.data_in        (buffer_rden),
        .data_out       (output_valid)
    );

Read/Write Address Counters

The buffer read and write addresses are stored in counters, running in separate clock domains, which both start at (and clear to) ADDR_ZERO. Each counter can only increment by ADDR_ONE at each read or write, and will wrap around to ADDR_ZERO if incremented past a value of DEPTH-1, labelled as ADDR_LAST. The depth can be any positive number, not only a power-of-2.

    reg increment_buffer_write_addr = 1'b0;
    reg load_buffer_write_addr      = 1'b0;

    Counter_Binary
    #(
        .WORD_WIDTH     (ADDR_WIDTH),
        .INCREMENT      (ADDR_ONE),
        .INITIAL_COUNT  (ADDR_ZERO)
    )
    write_address
    (
        .clock          (input_clock),
        .clear          (input_clear),
        .up_down        (1'b0), // 0/1 --> up/down
        .run            (increment_buffer_write_addr),
        .load           (load_buffer_write_addr),
        .load_count     (ADDR_ZERO),
        .carry_in       (1'b0),
        // verilator lint_off PINCONNECTEMPTY
        .carry_out      (),
        // verilator lint_on  PINCONNECTEMPTY
        .count          (buffer_write_addr)
    );

    reg increment_buffer_read_addr = 1'b0;
    reg load_buffer_read_addr      = 1'b0;

    Counter_Binary
    #(
        .WORD_WIDTH     (ADDR_WIDTH),
        .INCREMENT      (ADDR_ONE),
        .INITIAL_COUNT  (ADDR_ZERO)
    )
    read_address
    (
        .clock          (output_clock),
        .clear          (output_clear),
        .up_down        (1'b0), // 0/1 --> up/down
        .run            (increment_buffer_read_addr),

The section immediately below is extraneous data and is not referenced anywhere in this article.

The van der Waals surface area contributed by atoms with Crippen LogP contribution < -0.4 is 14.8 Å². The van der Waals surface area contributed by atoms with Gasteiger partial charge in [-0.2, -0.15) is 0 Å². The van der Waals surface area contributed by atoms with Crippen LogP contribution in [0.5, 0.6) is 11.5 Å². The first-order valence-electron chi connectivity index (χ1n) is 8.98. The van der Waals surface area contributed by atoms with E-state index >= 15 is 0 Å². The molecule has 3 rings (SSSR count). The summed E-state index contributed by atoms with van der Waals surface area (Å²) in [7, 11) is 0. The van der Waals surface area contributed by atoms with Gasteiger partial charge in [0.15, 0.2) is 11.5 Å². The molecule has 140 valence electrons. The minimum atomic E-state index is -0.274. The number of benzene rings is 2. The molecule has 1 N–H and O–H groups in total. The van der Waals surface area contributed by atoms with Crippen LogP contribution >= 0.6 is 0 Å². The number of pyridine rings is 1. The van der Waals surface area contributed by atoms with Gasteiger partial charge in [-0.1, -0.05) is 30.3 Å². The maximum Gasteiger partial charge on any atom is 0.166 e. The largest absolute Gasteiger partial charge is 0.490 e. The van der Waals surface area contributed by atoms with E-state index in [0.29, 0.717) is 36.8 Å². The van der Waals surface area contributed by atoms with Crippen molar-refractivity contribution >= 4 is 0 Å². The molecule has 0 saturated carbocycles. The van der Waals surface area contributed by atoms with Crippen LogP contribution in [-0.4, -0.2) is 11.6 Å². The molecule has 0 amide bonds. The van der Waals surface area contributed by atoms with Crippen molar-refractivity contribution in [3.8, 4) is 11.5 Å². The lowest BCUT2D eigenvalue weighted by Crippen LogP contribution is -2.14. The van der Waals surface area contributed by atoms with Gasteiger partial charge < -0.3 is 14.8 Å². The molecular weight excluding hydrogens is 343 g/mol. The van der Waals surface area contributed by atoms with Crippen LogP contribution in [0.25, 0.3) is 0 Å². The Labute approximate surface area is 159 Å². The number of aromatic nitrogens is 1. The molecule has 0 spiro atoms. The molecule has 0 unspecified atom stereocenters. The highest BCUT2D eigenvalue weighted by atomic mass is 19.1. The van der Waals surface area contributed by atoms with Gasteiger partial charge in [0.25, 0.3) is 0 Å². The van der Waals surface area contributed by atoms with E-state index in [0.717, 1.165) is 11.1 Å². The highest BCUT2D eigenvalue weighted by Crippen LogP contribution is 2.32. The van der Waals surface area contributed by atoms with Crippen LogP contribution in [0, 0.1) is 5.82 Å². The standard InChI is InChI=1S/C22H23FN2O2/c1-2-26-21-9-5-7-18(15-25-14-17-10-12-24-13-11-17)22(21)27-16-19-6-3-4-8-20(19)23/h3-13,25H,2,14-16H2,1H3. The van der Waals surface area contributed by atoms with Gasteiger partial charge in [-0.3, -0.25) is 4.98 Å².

.load           (load_buffer_read_addr),
        .load_count     (ADDR_ZERO),
        .carry_in       (1'b0),
        // verilator lint_off PINCONNECTEMPTY
        .carry_out      (),
        // verilator lint_on  PINCONNECTEMPTY
        .count          (buffer_read_addr)
    );

Wrap-Around Bits

To distinguish between the empty and full cases, which both identically show as equal read and write buffer addresses, we keep track of each time an address wraps around to zero by toggling a bit. The addresses never pass eachother.

If the write address runs ahead of the read address enough to wrap-around and reach the read address from behind, the buffer is full and all writes to the buffer halt until after a read happens. We detect this because the write address will have wrapped-around one more time than the read address, so their wrap-around bits will be different.

Conversely, if the read address catches up to the write address from behind, the buffer is empty and all reads halt until after a write happens. In this case, the wrap-around bits are identical.

    reg  toggle_buffer_write_addr_wrap_around = 1'b0;
    wire buffer_write_addr_wrap_around;

    Register_Toggle
    #(
        .WORD_WIDTH     (1),
        .RESET_VALUE    (1'b0)
    )
    write_wrap_around_bit
    (